According to workcompcentral's newsletter, 2015-08-27, California's Division of Workers Compensation has ordered that as of 1 September 2015 "clinical neuropsychology will no longer be a recognized medical specialty." This decision by DWC was approved by the Office of Administrative Law on 8/12/15. The ruling means that "the elimination of the specialty designation for clinical neuropsychology" goes into effect on September 1st.
Clinicians, particularly psychologists with specialized training in neuropsychology, will at first blush be astonished that the authority of the DWC can be used to ease the way for medical malpractice. On second look clinicians have observed that the workers comp system is rigged against fair hearings for injured workers, for instance, nearly 90% of Utilization Review (UR) denials are upheld by anonymous Independent Medical Reviewers (IMRs).
Keep in mind that MPNs (Medical Provider Networks) pre-select their own clinicians and then step aside as disproportionate numbers of their own clients get denied treatment by the mandatory UR panels created by SB 863 and which usually have links to insurance companies. The MPNs step aside when IMRs such as Maximus slavishly confirm the treatment denials.
In the case of neuropsychology, we know that psychologists with special training in traumatic brain injury (TBI) are uniquely qualified to make diagnostic and treatment decisions about TBI. In fact, Assemblyman Devon Mathis, R-Visalia, co-author of AB 1542 along with Assemblyman Ken Cooley, D-Rancho Cordova, testified in favor of AB 1542 before the Senate
Committee on Labor and Industrial Relations to the effect that while general psychologists deal with mental injuries neuropsychologists are specially educated and trained about TBI.
Assemblyman Mathis' credentials include a Purple Heart for TBI sustained during an IED attack in Iraq in 2008. The point of Mathis' testimony is that the best recommendations for diagnosis and treatment for him and for injured workers who sustain TBI on-the -job is through adequate diagnosis and work-up that requires TBI expertise. Anything else, in this writer's opinion, amounts to inferior treatment. It can now be argued with reasonable medical probability that DWC has in this case imposed a restriction that arguably can be stated to suborn malpractice by advocating and in fact eliminating NeuropsycheQME as a separate and distinct clinical specialty.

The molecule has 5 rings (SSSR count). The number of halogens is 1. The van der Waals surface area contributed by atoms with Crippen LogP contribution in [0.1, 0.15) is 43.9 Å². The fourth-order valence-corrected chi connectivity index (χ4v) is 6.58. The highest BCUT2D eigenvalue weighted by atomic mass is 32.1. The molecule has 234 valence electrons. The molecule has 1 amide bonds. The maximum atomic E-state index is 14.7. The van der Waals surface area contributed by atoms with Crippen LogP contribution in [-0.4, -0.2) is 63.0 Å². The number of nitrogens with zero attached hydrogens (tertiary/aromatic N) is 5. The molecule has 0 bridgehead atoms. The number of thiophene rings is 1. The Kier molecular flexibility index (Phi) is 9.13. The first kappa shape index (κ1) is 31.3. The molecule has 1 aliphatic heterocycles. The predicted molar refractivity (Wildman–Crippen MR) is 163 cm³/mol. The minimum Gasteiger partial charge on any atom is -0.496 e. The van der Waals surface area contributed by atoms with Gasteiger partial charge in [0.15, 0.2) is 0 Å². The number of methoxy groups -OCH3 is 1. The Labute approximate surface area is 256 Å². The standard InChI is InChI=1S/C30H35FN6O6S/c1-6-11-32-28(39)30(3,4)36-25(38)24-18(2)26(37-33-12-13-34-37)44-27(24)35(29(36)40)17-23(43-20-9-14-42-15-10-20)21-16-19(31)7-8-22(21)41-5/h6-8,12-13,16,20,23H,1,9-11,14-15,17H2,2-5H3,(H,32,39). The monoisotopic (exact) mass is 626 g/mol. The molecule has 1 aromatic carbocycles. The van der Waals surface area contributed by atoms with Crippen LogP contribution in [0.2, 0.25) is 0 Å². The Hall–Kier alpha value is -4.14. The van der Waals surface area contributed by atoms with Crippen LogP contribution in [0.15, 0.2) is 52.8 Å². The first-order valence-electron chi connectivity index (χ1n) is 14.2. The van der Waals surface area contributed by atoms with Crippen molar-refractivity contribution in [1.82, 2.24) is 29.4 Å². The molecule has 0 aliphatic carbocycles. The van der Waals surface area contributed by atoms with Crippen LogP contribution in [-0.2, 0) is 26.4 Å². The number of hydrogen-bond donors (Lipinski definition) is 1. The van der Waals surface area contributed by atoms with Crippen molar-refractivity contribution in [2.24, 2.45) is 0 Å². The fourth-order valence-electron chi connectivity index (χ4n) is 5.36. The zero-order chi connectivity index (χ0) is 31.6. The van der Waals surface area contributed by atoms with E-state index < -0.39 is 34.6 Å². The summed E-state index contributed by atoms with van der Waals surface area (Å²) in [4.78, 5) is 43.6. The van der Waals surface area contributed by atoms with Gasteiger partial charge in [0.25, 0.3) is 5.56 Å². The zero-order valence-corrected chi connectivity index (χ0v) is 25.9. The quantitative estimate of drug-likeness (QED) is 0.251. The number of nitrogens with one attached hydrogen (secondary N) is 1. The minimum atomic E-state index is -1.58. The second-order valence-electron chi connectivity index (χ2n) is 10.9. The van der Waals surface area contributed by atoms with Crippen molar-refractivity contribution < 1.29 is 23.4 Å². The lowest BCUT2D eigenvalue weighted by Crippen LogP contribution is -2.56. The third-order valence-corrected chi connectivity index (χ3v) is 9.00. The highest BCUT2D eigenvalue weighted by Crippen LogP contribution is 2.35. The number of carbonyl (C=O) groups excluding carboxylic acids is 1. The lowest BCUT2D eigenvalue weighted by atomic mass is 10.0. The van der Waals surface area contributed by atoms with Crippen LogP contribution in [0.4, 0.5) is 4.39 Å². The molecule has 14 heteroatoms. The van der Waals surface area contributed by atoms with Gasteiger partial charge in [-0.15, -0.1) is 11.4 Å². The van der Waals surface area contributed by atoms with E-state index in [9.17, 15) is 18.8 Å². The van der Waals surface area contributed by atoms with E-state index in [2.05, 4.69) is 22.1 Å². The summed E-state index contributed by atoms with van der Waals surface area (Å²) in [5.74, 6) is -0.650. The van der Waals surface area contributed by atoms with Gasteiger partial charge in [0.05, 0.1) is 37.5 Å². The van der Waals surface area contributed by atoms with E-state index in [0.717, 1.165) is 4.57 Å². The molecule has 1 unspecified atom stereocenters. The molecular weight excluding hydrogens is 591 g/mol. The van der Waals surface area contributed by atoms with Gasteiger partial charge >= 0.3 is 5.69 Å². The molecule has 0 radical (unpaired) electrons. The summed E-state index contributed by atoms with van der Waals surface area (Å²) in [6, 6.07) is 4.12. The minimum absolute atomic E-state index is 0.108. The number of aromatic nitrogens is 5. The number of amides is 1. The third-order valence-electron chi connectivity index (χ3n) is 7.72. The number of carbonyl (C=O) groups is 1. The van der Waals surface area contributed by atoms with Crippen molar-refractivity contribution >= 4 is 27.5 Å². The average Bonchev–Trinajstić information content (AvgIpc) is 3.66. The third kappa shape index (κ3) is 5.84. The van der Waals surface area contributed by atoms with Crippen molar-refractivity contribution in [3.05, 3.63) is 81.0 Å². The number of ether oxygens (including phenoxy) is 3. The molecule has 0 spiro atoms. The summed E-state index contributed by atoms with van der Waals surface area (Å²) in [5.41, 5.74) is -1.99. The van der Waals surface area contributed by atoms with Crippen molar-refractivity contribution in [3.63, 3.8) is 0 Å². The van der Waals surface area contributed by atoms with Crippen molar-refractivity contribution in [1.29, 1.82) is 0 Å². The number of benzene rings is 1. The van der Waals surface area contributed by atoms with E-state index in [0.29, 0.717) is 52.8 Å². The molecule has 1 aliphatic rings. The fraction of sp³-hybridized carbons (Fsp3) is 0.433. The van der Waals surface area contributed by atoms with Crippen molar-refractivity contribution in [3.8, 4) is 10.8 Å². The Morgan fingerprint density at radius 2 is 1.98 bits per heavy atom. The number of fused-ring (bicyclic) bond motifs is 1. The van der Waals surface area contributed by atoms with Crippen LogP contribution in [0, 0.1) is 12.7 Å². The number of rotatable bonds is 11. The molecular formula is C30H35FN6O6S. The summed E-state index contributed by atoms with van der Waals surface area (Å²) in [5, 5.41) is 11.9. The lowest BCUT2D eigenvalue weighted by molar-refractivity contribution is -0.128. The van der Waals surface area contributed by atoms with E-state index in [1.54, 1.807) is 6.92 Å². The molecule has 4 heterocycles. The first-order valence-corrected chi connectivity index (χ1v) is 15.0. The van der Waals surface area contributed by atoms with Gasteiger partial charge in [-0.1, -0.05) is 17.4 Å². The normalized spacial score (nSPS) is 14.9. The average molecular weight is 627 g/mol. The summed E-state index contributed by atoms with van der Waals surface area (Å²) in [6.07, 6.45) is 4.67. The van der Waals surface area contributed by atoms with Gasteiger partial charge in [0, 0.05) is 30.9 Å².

That is why it's obligatory to make sure that AB 1542 which would protect neurospsyche as a designated specialty makes it through the legislature where it's already passed the Assembly 79 to 0 and then persuade the the governor to sign the bill into law.
Then we'll need to know whence the misguided direction arose that convinced Director Christine Baker to file a letter in support of eliminating neurospyche as a specialty and to combine it with the more general classification of psychology absent recognition of specialized TBI education and training. One will also need to ask if there is a need for re-education and restructuring within DWC.
This author previously addressed this issue in an editorial reprinted by workcompcentral, 2015-05-20, "Does Somebody Want to Sabotage Neuropsychological Evaluations?" This issue deserves continuing investigation and reporting.
Workcompcentral, "QME Rules Take Effect Tuesday," 2015-08-27
The Weinmann Report, www.politicsofhealthcare.com, 4/24/2015
CSIMS, "Comments on DIR Director Christine Baker's Opposition to AB 1542, 8/12/2015
Department of Industrial Relations, letter by DIR Baker, 7/29/2015
Voters Injured at Work, Support letter for AB 1542, Jesse Ceniceros, VIAW president
Brain Injury Association, Support letter for AB 1542, 8/03/2015
California Neurology Society, Support letter, Steve Cattolica, Legislative Advocate, 6/04/15